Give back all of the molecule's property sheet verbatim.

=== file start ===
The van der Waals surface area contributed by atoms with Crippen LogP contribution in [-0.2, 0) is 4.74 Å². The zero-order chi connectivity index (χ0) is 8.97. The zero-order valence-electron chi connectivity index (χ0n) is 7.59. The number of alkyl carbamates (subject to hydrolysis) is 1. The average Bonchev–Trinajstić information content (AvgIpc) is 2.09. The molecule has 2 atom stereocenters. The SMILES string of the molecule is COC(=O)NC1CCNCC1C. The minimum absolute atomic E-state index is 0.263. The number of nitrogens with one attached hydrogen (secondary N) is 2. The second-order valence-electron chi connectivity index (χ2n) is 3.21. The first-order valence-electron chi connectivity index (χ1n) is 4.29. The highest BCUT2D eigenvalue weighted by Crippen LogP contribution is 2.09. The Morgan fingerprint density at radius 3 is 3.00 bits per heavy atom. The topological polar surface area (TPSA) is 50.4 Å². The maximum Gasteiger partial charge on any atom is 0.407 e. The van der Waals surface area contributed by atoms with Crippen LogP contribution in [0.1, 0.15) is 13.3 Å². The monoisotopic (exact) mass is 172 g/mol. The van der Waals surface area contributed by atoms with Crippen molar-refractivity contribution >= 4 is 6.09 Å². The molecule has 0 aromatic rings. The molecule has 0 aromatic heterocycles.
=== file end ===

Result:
The van der Waals surface area contributed by atoms with Crippen LogP contribution in [-0.2, 0) is 4.74 Å². The zero-order chi connectivity index (χ0) is 8.97. The zero-order valence-electron chi connectivity index (χ0n) is 7.59. The number of alkyl carbamates (subject to hydrolysis) is 1. The average Bonchev–Trinajstić information content (AvgIpc) is 2.09. The molecule has 2 atom stereocenters. The SMILES string of the molecule is COC(=O)NC1CCNCC1C. The minimum absolute atomic E-state index is 0.263. The number of nitrogens with one attached hydrogen (secondary N) is 2. The second-order valence-electron chi connectivity index (χ2n) is 3.21. The first-order valence-electron chi connectivity index (χ1n) is 4.29. The highest BCUT2D eigenvalue weighted by Crippen LogP contribution is 2.09. The Morgan fingerprint density at radius 3 is 3.00 bits per heavy atom. The topological polar surface area (TPSA) is 50.4 Å². The maximum Gasteiger partial charge on any atom is 0.407 e. The van der Waals surface area contributed by atoms with Crippen LogP contribution in [0.1, 0.15) is 13.3 Å². The monoisotopic (exact) mass is 172 g/mol. The van der Waals surface area contributed by atoms with Crippen molar-refractivity contribution >= 4 is 6.09 Å². The molecule has 0 aromatic rings. The molecule has 0 aromatic heterocycles.